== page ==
Survey Surfaces Sealing Concerns

Water industry leaders share thoughts on gasketing products and practices and the key issues involved in sealing against leakage.
Survey Surfaces Sealing Concerns
Aligning flanges on a water infrastructure project.

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Water conservation is a pressing global issue. It has been estimated that worldwide water losses from leaking or broken pipes could be as high as 60 percent, including about a third of the world’s drinking water. The World Bank has put the cost of these losses at some $14 billion a year. In the U.S. alone, leaking pipes lose an estimated 7 billion gallons of drinking water a day.

At the micro level, a water system with slowly leaking flanges or seeping corroded fittings can lose millions of gallons of water, plus the energy investment in treating and distributing it. To gain a better understanding of what the water industry considers most important in sealing products and practices, a series of interviews were conducted.

The survey pool consisted of 11 organizations representing municipal engineers involved with water and wastewater systems. Also included were engineering firms that design treatment plants and transport and distribution systems.

The geographic distribution was weighted toward the western portion of the country, which has been experiencing severe water shortages. The interviews covered concerns about leaks, the state of equipment and pipe fittings and the loss of senior experts to retirement.

Questions about trials

Some of the engineers interviewed were relatively happy with currently available sealing products, while others expressed a desire for better performance and longer service life. Some had conducted their own test programs under controlled conditions to vet vendors’ claims. Most were reluctant to try new products in active municipal water systems.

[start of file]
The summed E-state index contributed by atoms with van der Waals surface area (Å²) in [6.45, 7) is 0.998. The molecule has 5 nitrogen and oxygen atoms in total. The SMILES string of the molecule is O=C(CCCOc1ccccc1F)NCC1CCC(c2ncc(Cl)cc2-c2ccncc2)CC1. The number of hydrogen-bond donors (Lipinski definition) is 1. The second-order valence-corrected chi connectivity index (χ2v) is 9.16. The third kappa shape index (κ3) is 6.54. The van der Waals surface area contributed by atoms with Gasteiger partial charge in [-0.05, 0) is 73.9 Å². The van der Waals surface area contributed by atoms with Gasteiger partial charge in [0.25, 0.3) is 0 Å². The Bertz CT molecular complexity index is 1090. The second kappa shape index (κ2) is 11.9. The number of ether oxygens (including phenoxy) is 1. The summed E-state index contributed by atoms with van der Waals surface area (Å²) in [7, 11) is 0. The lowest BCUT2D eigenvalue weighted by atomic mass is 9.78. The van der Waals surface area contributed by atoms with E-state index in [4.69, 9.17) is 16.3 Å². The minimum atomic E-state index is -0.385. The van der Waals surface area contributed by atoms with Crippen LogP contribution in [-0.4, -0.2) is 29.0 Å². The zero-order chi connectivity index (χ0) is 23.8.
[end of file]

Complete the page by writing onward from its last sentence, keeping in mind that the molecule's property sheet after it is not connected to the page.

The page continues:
Determining where in a system to perform product trials is a challenge. The consequences of failure must be low, since shutting off the water to repair a leak caused by a trial is not an option. Other factors working against such trials are the decreasing experience levels and increasing workloads of workers in municipal water systems.

Responses varied when interviewees were asked what types of flange sealing products they were using in their systems. The top four cited were glass-reinforced epoxy (GRE) with elastomeric seals (37 percent), rubber sheet gaskets with and without electrical isolation kits (33 percent), molded push-on gaskets (16 percent) and compressed fiber sheet gaskets (10 percent).

The participants were largely satisfied with current sealing technology but still interested in new products. However, the progression from interest to trial to use is far from assured. Unlike many process industries such as chemicals and refining, the municipal water industry is not concerned with high temperatures and pressures and toxic media. However, the consequences of failures remain severe and are more publicly visible, and that helps explain the industry’s resistance to trying new products.